* Charlize Theron made one of her first appearances in this film. Brief, and ultimately forgettable.
* The four main cast members have all been working steadily since TTYD, but I don't think I've ever seen any of their other films. Sahara, which co-stars Steve Zahn (guitarist Lenny), is in my NetFlix queue.
* One of the main reasons I wanted to see this film was for the music. I enjoy early-60s music, and got quite a good dose of it in the movie. That none (or very little) of it is authentic product of the 1960s is of little consequence to me. Good is good.
* I wonder if the cast might have thought they were being set up to be a retro version of The Monkees?
* The DVD is nearly devoid of extra features, though it does include music videos for the title song and a second Wonders song, Dance With Me Tonight. Both are quite enjoyable.
* The title song, had it been written and performed by an actual 1964 band, could indeed have propelled that band to stardom. It's catchy, memorable, and tight — not a wasted note. Funnily enough, the song did indeed propel a band to a certain degree of stardom, more about which later.
I enjoyed That Thing You Do! quite a bit, and though it is not going to go down in film history as a classic, Tom Hanks nevertheless deserves credit for directing this little gem. I highly recommend this movie as an addition to your rental queue or even to your DVD library.
I work evenings/nights. I go to bed around 4 or 5 a.m.
I really wish people would stop phoning me at 8 or 9 a.m.
[Updated and revised.]
One thing those of you who have read my occasional TV, DVD, movie or music reviews might have noticed is that I don't do in-depth reviews of anything after viewing or listening just once. Usually, that's because I don't partake in entertainment in order to write a review. I simply try to enjoy it.
Add to that the fact that I rarely actually go to the movies, and I don't buy, willy-nilly, every CD that comes out, nor do I watch the "popular" TV shows. Most of them are utter dreck. (Well, I do watch NCIS and CSI and its variants. Good stuff, but I don't ever expect to write reviews of them.)
Nonetheless, there is quality entertainment to be had. One aspect of quality, per se, is the ability to stand the test of time. Perhaps that's why the CDs I occasionally buy were usually released a few years before I buy them.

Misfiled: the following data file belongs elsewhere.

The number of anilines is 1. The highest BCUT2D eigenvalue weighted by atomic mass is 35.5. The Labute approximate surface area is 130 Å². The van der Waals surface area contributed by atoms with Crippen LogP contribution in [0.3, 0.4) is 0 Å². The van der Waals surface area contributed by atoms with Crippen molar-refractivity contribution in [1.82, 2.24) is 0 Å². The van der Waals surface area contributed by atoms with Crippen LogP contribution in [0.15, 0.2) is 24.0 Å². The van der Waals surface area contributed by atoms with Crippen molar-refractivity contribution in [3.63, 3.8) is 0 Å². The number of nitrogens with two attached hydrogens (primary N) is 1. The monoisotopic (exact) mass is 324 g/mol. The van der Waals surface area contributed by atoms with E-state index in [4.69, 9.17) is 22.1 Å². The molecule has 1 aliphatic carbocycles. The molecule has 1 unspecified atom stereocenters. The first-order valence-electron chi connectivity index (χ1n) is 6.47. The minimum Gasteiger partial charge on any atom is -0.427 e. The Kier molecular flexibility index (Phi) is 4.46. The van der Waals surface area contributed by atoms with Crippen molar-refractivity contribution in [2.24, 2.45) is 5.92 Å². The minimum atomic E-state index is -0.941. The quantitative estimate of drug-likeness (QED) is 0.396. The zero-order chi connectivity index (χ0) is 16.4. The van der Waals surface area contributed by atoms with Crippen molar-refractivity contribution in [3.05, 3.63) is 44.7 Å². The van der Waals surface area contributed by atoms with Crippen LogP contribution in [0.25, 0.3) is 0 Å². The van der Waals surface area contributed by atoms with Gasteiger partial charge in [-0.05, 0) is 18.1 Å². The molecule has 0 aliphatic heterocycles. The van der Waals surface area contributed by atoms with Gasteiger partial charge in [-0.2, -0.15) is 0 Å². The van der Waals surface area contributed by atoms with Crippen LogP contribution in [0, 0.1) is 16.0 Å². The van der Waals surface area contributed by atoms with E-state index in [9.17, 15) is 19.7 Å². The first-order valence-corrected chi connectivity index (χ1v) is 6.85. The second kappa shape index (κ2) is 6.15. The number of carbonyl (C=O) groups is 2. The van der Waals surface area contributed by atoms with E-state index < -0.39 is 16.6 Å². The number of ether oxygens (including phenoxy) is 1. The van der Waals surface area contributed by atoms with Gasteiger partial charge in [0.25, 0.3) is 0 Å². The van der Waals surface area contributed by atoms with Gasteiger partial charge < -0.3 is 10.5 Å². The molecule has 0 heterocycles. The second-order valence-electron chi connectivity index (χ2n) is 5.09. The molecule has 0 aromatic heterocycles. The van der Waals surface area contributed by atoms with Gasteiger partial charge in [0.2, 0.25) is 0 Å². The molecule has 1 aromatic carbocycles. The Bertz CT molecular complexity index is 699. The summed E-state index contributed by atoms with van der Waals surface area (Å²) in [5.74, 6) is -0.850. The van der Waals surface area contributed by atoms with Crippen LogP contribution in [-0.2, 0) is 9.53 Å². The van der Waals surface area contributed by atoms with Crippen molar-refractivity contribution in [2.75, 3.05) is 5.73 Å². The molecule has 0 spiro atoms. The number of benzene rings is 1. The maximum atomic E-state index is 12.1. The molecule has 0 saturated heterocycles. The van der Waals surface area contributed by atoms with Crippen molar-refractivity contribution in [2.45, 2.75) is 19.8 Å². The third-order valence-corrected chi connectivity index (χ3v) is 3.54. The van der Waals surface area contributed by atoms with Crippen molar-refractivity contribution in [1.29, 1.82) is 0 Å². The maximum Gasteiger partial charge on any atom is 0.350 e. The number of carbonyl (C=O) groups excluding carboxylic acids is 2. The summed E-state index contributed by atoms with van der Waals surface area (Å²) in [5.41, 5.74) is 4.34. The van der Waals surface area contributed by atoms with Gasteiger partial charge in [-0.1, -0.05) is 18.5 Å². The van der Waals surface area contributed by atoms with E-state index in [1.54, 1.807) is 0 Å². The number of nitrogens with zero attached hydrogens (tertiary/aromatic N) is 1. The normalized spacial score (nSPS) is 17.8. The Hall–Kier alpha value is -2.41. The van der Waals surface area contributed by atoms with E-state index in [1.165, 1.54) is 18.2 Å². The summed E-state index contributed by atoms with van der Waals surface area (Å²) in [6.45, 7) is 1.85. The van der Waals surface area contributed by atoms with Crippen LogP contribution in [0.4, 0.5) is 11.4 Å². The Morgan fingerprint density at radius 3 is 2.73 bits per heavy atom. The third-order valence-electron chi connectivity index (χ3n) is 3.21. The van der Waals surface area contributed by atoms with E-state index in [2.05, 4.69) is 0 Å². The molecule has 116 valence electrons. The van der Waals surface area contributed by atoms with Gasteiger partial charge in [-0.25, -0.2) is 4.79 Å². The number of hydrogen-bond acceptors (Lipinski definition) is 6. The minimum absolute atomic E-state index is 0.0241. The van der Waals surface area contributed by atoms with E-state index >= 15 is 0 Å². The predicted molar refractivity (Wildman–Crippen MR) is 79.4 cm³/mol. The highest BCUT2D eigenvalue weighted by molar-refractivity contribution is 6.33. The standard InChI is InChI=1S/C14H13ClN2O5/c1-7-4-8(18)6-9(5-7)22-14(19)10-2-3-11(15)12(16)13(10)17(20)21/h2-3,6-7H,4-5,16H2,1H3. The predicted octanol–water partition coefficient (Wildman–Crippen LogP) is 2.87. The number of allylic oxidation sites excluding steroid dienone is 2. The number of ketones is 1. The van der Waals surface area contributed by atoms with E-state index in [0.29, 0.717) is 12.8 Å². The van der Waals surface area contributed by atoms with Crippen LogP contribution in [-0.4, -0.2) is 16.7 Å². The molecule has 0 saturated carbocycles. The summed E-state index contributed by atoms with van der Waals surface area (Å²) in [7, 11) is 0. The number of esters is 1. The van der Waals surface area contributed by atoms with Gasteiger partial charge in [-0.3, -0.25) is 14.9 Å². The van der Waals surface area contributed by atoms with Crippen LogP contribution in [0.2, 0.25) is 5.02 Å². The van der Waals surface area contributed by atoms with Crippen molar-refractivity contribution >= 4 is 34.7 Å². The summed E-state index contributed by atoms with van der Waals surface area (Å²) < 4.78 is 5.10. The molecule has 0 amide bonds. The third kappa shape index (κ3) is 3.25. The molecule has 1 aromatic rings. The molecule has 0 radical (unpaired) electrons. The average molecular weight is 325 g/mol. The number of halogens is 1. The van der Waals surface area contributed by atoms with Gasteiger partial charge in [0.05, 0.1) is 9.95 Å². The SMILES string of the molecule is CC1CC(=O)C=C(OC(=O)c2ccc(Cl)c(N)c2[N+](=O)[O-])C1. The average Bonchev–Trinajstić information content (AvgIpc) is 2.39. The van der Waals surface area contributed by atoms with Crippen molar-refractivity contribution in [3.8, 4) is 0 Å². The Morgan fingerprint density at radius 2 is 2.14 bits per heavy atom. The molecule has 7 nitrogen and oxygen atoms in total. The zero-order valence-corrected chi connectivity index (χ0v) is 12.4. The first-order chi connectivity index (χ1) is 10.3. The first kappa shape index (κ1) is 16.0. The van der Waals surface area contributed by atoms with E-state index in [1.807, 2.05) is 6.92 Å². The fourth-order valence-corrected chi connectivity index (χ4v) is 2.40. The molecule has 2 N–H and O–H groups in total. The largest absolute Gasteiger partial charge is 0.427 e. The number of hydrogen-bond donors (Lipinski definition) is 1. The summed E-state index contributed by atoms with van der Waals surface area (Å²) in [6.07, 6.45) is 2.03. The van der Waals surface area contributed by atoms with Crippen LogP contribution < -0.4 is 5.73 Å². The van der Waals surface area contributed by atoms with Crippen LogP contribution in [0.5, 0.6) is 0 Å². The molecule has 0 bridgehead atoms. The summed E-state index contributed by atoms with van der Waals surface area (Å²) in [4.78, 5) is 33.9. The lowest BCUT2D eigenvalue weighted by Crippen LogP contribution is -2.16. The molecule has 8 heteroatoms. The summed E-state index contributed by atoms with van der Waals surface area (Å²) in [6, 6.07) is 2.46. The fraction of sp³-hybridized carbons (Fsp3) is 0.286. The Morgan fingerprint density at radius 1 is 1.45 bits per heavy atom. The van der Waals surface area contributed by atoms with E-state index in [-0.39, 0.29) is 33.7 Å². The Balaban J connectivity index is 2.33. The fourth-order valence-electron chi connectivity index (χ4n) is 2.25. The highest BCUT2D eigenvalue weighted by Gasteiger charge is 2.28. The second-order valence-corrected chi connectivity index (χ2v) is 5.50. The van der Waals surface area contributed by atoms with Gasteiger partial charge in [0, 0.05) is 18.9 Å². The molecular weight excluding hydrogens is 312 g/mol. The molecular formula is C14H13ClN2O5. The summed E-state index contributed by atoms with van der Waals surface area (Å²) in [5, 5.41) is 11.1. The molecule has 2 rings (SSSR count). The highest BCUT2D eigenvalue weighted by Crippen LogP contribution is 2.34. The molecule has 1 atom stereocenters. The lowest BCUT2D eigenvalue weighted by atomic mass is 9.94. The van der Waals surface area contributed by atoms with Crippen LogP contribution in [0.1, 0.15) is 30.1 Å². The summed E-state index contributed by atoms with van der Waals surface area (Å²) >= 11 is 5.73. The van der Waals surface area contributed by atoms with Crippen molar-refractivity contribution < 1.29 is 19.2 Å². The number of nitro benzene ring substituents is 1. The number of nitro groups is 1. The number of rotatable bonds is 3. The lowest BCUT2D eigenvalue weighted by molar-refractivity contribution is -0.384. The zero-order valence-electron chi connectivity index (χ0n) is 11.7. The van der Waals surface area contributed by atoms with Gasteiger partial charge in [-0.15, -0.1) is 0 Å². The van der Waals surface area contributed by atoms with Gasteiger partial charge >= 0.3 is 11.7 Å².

Sometimes, however, the label "instant classic" really does apply. Something need not be twenty or more years old to have demonstrated qualities that will let it hold its own in the future. By way of example, Master and Commander: The Far Side of the World, which is now just two years old, is one such film. I recommended it here, and received some very good feedback. It is, I think, a film that will be eminently watchable for generations to come.
So if you see an in-depth review of mine, it will probably not be something that aired on TV last night, it probably won't be something you can still go see in the theaters, and it probably will not be something currently on the Billboard top-100 list. Probably not.
Furthermore, I don't intend to review too many things I would not recommend. My time is too valuable to me to waste becoming familiar enough with something I don't like, just to write a full review. If there's something don't like, I'll say so and move along.
Rather, I intend my reviews to be justifications for my recommendations. (Again, refer to M&C.) If I recommend something, you can be sure I either already own it, or it's in my shopping basket — putting my money where my mouth is, you might say.
I have two vacancies — will you please be my grandmother?
Playah Grrl, in response to a feminist blogger:
Have you ever been discriminated against? I never have. Iíve been discriminated for. And Iíve seen women play the gender card when they got a bad PAR (Performance Appraisal Review), or didnít get the raise or promotion they thought they should have. And we all knew they sucked at what they were doing and didnít deserve any better.
Itís over, babe. Weíre liberated.
Someone got a new scratcher... and loves it.
If Mycah looks a bit spaced out, well, the catnip might have had a little something to do with that.
Today is Pearl Harbor Day.
This is the battleship U.S.S. Arizona in the 1930s:
And this is the U.S.S. Arizona and 1177 of her crew today:
It would behoove our enemies — actual and potential — to realize that when the United States went to war after an unprovoked attack in 1941, it ended in fire.
America has a long memory.
Right Wing News
bRight & Early
LaShawn Barber's Corner
Speed of Thought
John of Argghhh!
One Hand Clapping
Llama Butchers (and here and here)
The Politburo Diktat
Patriette (and here)
Ace of Spades (and here)
Winds of Change
[This post is now officially an annual feature here. Never forget.]
You know your medical condition is either disfiguring or embarassing — or both — when the treatment consists of a mix of antibiotics and prescription ointment.
And when the ointment tube has a prominent reminder not to get it in your eyes? Trust me on this: they mean it.
Ugly photo follows.
It's a good thing I work second shift — that thing shouldn't be allowed to see the light of day.
Keep your John Merrick jokes to yourself.